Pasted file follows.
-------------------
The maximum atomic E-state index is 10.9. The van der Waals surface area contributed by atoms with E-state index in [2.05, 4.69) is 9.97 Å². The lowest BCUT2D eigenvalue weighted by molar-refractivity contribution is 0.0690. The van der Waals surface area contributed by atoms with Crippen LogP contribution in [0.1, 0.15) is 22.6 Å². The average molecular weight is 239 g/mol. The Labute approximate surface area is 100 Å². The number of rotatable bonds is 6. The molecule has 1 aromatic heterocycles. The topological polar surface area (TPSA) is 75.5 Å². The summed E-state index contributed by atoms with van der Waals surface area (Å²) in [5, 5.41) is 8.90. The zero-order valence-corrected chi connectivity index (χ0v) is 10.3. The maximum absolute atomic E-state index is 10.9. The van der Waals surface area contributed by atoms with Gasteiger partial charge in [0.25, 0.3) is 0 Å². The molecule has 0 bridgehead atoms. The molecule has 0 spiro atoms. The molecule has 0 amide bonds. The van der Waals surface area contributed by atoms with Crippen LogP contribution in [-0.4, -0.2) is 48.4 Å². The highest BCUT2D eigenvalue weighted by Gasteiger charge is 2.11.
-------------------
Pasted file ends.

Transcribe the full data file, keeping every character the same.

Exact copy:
The maximum atomic E-state index is 10.9. The van der Waals surface area contributed by atoms with E-state index in [2.05, 4.69) is 9.97 Å². The lowest BCUT2D eigenvalue weighted by molar-refractivity contribution is 0.0690. The van der Waals surface area contributed by atoms with Crippen LogP contribution in [0.1, 0.15) is 22.6 Å². The average molecular weight is 239 g/mol. The Labute approximate surface area is 100 Å². The number of rotatable bonds is 6. The molecule has 1 aromatic heterocycles. The topological polar surface area (TPSA) is 75.5 Å². The summed E-state index contributed by atoms with van der Waals surface area (Å²) in [5, 5.41) is 8.90. The zero-order valence-corrected chi connectivity index (χ0v) is 10.3. The maximum absolute atomic E-state index is 10.9. The van der Waals surface area contributed by atoms with Gasteiger partial charge in [0.25, 0.3) is 0 Å². The molecule has 0 bridgehead atoms. The molecule has 0 spiro atoms. The molecule has 0 amide bonds. The van der Waals surface area contributed by atoms with Crippen LogP contribution in [-0.4, -0.2) is 48.4 Å². The highest BCUT2D eigenvalue weighted by Gasteiger charge is 2.11.